As the Australian article linked to notes, Angel looked amazing in its intended location and a lot of local people, including the sculptor, were quite upset when Mario Bellini, the architect doing the gallery's makeover, said it had to go. It was dismantled and removed in early 2003 - photographs here - and there were rumours that it would be put up across the road next to the Floral Clock or among the cafes down at Docklands. Halpern wanted the sculpture to retain a connection with water and to stay close to the Gallery. Angel's new location has both those qualities and while the slightly muddy gravel-and-Yarra backdrop will never be as dramatic as austere monochrome stone and water, the effect is surprisingly good nevertheless.




One advantage of the new site is you can now walk right up to the sculpture, walk around it and see it from all sides. I hadn't fully grasped before how finely, almost Classically, poised and balanced the sculpture is. Angel reconciles just about any opposing pair of spatial conditions you care to mention: solid and strong yet graceful and flexed, asymetrical but balanced, simple basic shapes with subtly individual joinings and curves, reaching up and out, and lightly arching its heavy limbs and bones. Placed beside the door of the Gallery, one end asserted itself as more headlike than the other, but in this space the ambiguous, metamorphic quality gets fuller play.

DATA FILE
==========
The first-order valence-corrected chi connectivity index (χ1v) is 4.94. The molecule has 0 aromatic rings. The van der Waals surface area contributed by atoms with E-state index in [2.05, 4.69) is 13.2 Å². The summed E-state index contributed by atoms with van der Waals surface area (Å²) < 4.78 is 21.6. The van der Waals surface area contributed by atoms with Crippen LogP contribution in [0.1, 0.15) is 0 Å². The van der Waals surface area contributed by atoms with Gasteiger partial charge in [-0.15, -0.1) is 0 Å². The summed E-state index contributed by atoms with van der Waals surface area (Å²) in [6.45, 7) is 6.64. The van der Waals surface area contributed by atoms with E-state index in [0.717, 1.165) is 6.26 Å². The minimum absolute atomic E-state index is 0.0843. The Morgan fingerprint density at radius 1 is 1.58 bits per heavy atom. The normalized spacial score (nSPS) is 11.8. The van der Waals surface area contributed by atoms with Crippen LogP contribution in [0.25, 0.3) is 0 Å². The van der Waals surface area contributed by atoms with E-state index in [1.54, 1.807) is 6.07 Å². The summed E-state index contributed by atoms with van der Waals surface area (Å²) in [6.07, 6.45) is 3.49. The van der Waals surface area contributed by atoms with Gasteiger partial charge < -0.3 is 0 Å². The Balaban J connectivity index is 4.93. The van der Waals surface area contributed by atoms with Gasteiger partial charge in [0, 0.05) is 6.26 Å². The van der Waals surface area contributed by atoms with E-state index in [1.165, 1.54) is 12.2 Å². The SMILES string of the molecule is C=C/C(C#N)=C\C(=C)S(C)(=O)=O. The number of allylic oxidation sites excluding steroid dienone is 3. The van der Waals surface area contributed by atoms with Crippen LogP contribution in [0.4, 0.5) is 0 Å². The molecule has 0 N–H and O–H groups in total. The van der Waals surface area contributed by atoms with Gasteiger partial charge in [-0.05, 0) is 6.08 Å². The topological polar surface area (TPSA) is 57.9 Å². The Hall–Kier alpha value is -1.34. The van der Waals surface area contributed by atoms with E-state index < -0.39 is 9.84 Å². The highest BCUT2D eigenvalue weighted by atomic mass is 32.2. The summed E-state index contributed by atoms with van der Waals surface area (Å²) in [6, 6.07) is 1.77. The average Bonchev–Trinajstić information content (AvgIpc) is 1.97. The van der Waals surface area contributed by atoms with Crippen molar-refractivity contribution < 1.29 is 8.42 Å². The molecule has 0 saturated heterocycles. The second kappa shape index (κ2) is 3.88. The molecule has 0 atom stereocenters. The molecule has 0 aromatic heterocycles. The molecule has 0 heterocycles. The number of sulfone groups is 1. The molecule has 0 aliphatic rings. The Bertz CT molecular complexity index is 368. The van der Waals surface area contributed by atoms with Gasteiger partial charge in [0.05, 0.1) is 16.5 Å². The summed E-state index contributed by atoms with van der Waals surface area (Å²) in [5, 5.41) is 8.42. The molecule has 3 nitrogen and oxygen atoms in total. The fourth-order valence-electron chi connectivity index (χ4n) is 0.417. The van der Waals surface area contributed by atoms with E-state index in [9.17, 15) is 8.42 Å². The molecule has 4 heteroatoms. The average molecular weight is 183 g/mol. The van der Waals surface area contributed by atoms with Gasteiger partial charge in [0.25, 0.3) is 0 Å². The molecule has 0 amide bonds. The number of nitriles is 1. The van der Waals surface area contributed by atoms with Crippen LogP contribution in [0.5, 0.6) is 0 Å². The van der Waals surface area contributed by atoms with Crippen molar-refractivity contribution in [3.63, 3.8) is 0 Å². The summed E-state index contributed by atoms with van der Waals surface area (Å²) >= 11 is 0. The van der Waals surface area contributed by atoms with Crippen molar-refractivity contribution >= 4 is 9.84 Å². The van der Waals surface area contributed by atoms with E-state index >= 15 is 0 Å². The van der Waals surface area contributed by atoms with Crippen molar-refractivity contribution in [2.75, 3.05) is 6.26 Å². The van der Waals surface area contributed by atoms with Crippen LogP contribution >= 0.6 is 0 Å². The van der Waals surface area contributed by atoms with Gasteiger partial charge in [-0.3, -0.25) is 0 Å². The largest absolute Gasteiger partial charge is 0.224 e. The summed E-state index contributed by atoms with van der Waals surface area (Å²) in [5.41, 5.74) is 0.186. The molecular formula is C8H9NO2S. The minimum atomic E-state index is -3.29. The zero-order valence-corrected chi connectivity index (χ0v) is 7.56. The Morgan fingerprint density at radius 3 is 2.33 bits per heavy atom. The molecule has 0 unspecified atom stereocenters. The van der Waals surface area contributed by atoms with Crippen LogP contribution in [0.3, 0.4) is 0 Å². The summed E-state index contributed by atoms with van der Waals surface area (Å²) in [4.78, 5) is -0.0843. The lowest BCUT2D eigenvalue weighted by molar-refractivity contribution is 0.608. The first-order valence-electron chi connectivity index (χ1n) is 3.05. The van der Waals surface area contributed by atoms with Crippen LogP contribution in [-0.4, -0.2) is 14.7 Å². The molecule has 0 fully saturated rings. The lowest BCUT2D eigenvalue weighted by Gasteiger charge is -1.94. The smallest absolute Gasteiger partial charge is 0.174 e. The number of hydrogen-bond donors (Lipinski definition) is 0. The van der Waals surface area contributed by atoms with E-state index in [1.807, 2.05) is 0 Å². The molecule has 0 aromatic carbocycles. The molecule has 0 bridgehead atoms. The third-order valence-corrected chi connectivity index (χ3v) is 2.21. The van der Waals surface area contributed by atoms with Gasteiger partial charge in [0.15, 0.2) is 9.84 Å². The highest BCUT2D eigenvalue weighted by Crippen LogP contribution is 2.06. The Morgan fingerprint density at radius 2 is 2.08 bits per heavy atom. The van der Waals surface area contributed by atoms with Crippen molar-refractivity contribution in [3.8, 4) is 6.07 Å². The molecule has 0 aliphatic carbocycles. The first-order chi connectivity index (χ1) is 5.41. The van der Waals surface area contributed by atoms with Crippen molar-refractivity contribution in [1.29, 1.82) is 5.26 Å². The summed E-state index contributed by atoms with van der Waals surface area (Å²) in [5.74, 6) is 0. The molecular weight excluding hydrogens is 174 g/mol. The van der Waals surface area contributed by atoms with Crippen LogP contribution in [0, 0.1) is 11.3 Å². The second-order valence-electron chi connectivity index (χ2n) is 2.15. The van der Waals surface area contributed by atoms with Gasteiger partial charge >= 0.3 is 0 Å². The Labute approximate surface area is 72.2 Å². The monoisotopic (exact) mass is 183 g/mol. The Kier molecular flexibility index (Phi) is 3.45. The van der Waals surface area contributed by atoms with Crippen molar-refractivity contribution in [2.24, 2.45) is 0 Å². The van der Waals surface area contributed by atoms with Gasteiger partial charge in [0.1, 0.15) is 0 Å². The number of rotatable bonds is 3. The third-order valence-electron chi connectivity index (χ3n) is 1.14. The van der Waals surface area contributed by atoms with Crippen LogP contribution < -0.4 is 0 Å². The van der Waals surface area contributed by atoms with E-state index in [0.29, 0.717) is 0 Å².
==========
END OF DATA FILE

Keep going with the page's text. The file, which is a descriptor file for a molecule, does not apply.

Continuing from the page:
The ruling paradoxes of the sculpture, though, come from the contrast between the large calm smooth body and the vigorous teeming of its crackled, glittering, stained and tattooed skin. Good bone structure and skilful painting. Heroic art and domestic craft. Volume and illusion. Presence and narrative. Space and time.




The golden crouching figure, like an illuminated heraldic cherubim folded and gestating in the belly of a whale, was front and centre in the previous incarnation.



Now the enwombed angel is still a focal point but the shining, colourful, dancing form enclosing it is has a richer, more abundant life and expression of its own.







This post is a present for David Tiley, another extraordinary Melbourne presence who recently came back, strong as ever, after spending some time away.